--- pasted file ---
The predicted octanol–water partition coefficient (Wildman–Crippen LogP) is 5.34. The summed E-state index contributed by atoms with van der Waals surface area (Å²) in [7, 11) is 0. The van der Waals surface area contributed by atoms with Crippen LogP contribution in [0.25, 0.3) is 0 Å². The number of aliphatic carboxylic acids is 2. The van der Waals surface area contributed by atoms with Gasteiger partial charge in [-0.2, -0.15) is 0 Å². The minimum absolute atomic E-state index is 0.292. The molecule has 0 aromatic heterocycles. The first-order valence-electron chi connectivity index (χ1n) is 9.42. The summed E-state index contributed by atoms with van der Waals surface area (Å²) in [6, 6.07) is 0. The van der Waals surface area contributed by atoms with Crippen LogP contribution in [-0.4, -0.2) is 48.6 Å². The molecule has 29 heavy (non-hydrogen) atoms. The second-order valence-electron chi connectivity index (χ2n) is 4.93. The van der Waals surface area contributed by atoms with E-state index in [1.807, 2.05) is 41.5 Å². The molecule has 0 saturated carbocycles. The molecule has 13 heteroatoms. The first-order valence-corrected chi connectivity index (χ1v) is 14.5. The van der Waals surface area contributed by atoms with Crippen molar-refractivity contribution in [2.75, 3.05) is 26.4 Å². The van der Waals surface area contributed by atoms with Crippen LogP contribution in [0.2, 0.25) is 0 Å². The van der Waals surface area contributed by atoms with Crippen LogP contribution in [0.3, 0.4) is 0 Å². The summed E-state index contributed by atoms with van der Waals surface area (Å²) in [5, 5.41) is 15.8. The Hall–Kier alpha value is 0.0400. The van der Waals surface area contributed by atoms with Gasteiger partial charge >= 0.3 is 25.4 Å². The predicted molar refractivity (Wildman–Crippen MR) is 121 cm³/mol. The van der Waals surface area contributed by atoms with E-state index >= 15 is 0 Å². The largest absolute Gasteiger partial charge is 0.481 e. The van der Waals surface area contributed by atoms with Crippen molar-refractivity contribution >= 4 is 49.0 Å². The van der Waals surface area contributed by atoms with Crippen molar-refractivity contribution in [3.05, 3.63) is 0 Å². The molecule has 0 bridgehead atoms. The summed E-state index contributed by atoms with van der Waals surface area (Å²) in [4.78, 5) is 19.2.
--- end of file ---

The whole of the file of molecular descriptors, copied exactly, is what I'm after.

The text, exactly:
The predicted octanol–water partition coefficient (Wildman–Crippen LogP) is 5.34. The summed E-state index contributed by atoms with van der Waals surface area (Å²) in [7, 11) is 0. The van der Waals surface area contributed by atoms with Crippen LogP contribution in [0.25, 0.3) is 0 Å². The number of aliphatic carboxylic acids is 2. The van der Waals surface area contributed by atoms with Gasteiger partial charge in [-0.2, -0.15) is 0 Å². The minimum absolute atomic E-state index is 0.292. The molecule has 0 aromatic heterocycles. The first-order valence-electron chi connectivity index (χ1n) is 9.42. The summed E-state index contributed by atoms with van der Waals surface area (Å²) in [6, 6.07) is 0. The van der Waals surface area contributed by atoms with Crippen LogP contribution in [-0.4, -0.2) is 48.6 Å². The molecule has 29 heavy (non-hydrogen) atoms. The second-order valence-electron chi connectivity index (χ2n) is 4.93. The van der Waals surface area contributed by atoms with E-state index in [1.807, 2.05) is 41.5 Å². The molecule has 0 saturated carbocycles. The molecule has 13 heteroatoms. The first-order valence-corrected chi connectivity index (χ1v) is 14.5. The van der Waals surface area contributed by atoms with Crippen molar-refractivity contribution in [2.75, 3.05) is 26.4 Å². The van der Waals surface area contributed by atoms with Crippen LogP contribution in [0.2, 0.25) is 0 Å². The van der Waals surface area contributed by atoms with Crippen LogP contribution in [0.3, 0.4) is 0 Å². The summed E-state index contributed by atoms with van der Waals surface area (Å²) in [5, 5.41) is 15.8. The Hall–Kier alpha value is 0.0400. The van der Waals surface area contributed by atoms with Gasteiger partial charge >= 0.3 is 25.4 Å². The predicted molar refractivity (Wildman–Crippen MR) is 121 cm³/mol. The van der Waals surface area contributed by atoms with E-state index >= 15 is 0 Å². The largest absolute Gasteiger partial charge is 0.481 e. The van der Waals surface area contributed by atoms with Crippen molar-refractivity contribution >= 4 is 49.0 Å². The van der Waals surface area contributed by atoms with Crippen molar-refractivity contribution in [3.05, 3.63) is 0 Å². The molecule has 0 bridgehead atoms. The summed E-state index contributed by atoms with van der Waals surface area (Å²) in [4.78, 5) is 19.2.